• George Farkas says

    I agree with Carl Perkins when he says: “I have no doubt that Rabbi Stav is a decent, caring person and a lover of Israel who wants to reach out to non-Orthodox Jews, embracing them in his love of Yiddishkeit and Klal Yisrael. He is also seeking to become part of a coercive religious regime, however “kinder and gentler” it might be under his leadership. ” But none of this will make the Chief Rabbinate a Jewish institution screaming out the words of Torah which says “Tzedek tzedek tirdof”, seek Justice, Justice, nor the words of the prophets which tell people to be just and righteous to others. Judaism does not have and should not have such a pope-like position. The Ari Haqadosh, Rav Yitchak Luria claimed that there is an interpretation of the Torah for each of the souls that were there at Mount Sinai. We were all there. We no not want or need a chief rabbi, even a gentler and more caring one. We need the acceptance of diversity of understanding of Torah and the Prophets.

  • Jennifer Read says

    Having had experience with Israeli rabbinic courts, I’m glad to see that a person with a tinge of openness and moderation is being considered as Chief Rabbi. Even if he gets the job, however, what difference will it make? He’ll say nice things, but so did Rabbi Lau. The system will continue to be run to provide jobs for one’s ne’er-do-well brother-in-law, not to benefit the Jewish people, even the Orthodox without such protekzia. I’ll be glad if Rabbi Stav gets the position, since he sounds not too awful, but I don’t expect any real change to result.

  • Eleanor Weintraub says

    Thank you Rabbi Gordis. I, as an American Conservative Jew was not aware of R. Stav or his work. As a Masorati Supporter in Israel, I am
    pleased to learn that there is the possibility that a modern thinking
    orthodox Rabbi might become the chief Rabbi. Educating the young Israelis to view the beauty of the life one can have in Judaism is so
    refreshing and gives even “US” hope for opening the windows and letting the dust fly from the sterile interpretation of what our Torah and Talmud can teach us as a nation. Who knows? Maybe this is a small step toward accepting even us, loving, devoted, observant Jews
    who love and support Israel will one day be loved and embraced by our brothers and sisters in Israel. One small step is better than being paralyzed forever.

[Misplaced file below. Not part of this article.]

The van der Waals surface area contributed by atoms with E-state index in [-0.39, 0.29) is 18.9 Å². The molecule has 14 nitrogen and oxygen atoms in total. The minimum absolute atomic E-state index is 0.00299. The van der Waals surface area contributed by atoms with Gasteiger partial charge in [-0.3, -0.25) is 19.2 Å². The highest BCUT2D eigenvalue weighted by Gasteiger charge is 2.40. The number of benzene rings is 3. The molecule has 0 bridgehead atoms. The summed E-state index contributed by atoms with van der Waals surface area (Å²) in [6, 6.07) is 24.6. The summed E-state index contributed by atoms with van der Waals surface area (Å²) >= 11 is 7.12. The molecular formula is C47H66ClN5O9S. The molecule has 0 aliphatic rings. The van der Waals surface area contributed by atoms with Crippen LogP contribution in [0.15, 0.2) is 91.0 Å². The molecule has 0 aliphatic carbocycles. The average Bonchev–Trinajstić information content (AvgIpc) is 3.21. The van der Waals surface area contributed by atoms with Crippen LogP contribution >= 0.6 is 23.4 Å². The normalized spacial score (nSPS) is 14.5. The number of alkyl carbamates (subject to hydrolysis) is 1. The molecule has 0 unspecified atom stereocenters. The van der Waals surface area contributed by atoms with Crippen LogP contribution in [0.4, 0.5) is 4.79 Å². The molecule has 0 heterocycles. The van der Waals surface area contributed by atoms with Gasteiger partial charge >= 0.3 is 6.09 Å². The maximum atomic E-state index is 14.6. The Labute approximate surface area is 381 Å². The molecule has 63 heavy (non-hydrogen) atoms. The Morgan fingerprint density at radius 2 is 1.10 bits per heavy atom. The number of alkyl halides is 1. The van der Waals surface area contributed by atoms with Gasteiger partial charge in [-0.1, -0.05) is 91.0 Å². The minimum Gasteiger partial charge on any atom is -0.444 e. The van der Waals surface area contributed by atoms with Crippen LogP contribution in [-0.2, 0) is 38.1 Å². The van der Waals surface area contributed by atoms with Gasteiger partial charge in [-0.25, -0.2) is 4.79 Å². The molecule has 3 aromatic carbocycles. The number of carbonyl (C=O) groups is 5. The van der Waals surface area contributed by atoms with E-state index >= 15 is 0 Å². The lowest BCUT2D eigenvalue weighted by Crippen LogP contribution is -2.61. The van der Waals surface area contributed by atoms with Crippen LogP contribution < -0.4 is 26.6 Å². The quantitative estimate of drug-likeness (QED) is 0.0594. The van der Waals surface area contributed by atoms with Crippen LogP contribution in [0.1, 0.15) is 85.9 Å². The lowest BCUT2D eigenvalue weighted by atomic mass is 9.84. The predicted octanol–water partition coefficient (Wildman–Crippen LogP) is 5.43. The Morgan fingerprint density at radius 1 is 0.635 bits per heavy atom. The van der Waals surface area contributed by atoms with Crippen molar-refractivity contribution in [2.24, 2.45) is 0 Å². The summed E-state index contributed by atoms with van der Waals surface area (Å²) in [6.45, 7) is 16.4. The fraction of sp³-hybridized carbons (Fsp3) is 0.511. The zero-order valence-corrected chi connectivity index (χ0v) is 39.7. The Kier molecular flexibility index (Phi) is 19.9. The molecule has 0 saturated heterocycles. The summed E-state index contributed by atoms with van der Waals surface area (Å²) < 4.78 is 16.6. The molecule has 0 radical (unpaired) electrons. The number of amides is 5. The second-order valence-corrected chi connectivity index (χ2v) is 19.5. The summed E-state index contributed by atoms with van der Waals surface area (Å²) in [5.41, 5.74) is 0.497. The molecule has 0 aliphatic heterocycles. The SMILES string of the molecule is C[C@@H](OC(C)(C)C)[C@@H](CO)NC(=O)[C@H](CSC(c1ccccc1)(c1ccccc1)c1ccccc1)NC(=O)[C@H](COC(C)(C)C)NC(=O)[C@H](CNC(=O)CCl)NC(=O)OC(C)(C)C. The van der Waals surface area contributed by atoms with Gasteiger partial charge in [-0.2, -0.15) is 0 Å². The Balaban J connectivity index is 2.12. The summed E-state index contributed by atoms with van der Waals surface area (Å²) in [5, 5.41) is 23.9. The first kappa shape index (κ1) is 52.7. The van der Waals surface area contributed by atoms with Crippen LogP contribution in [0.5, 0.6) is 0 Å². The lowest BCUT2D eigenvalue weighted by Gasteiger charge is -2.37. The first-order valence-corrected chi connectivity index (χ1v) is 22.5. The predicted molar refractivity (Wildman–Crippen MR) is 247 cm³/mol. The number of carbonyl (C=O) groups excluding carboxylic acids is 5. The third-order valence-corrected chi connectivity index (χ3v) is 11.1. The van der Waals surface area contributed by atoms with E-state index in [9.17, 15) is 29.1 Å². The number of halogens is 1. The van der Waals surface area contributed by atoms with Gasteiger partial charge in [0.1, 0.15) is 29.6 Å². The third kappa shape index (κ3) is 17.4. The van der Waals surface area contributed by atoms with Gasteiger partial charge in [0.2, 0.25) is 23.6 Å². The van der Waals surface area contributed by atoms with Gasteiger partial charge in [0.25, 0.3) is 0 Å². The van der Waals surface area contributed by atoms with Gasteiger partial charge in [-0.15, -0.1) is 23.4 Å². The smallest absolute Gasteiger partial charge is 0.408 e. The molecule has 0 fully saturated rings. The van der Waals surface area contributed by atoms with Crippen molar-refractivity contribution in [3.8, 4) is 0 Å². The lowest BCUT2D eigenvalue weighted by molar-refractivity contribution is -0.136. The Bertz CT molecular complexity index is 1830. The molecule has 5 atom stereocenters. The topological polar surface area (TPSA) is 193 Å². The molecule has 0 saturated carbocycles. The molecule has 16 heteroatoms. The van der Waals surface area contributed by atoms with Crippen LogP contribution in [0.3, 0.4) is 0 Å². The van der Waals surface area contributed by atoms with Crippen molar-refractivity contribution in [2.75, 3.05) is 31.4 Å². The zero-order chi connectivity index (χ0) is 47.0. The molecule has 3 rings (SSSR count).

• George Farkas says

    @Jennifer Read, that’s why we should try to abolish the position of chief rabbi. The questions are 1) Can a good person make a bad position good and 2) Does the homogeneity that such a position creates not stifle the need for Jews to be independent thinkers and creative actors in society?

  • Lilly Nussbaum Tobin says

    ]Dr. Gordis is to be congratulated for trying to narrow the great divide between the established Orthodox Rabbinate in Israel and the ultra-liberal American Jewish communities by introducing Rabbi
    Stav, an example of the many modern Orthodox Jews who are learned, knowledgable and fight for Israel. It is interesting to note the re-action of this readership and what it reveals about the state of Yiddishkeit in most of the American communities. I find it distressing when I repeatedly read and hear the outright hostility from so many LIBERAL Jews when it comes to Orthodoxy and the determination to impose their views on Israeli society. Excepting the very extreme element of the Haredim, I know orthodox religious Jews to be much more tolerant and loving of their fellow-Jews than the Liberals are. Fact is, American Jews are largely ignorant of the value and beauty of their tradition because the homes they come from are bereft of it. The Torah bids us to be a Nation of holiness, to be learned in the laws of our faith and the wisdom of our prophets and great thinkers and scholars. Traditional Judaism advocates for studying and developing your critical faculties. This is what kept us alive for 2000 years of exile. If change is needed in Israel, make aliyah, and strive for change based on knowledge!!!

    staStavv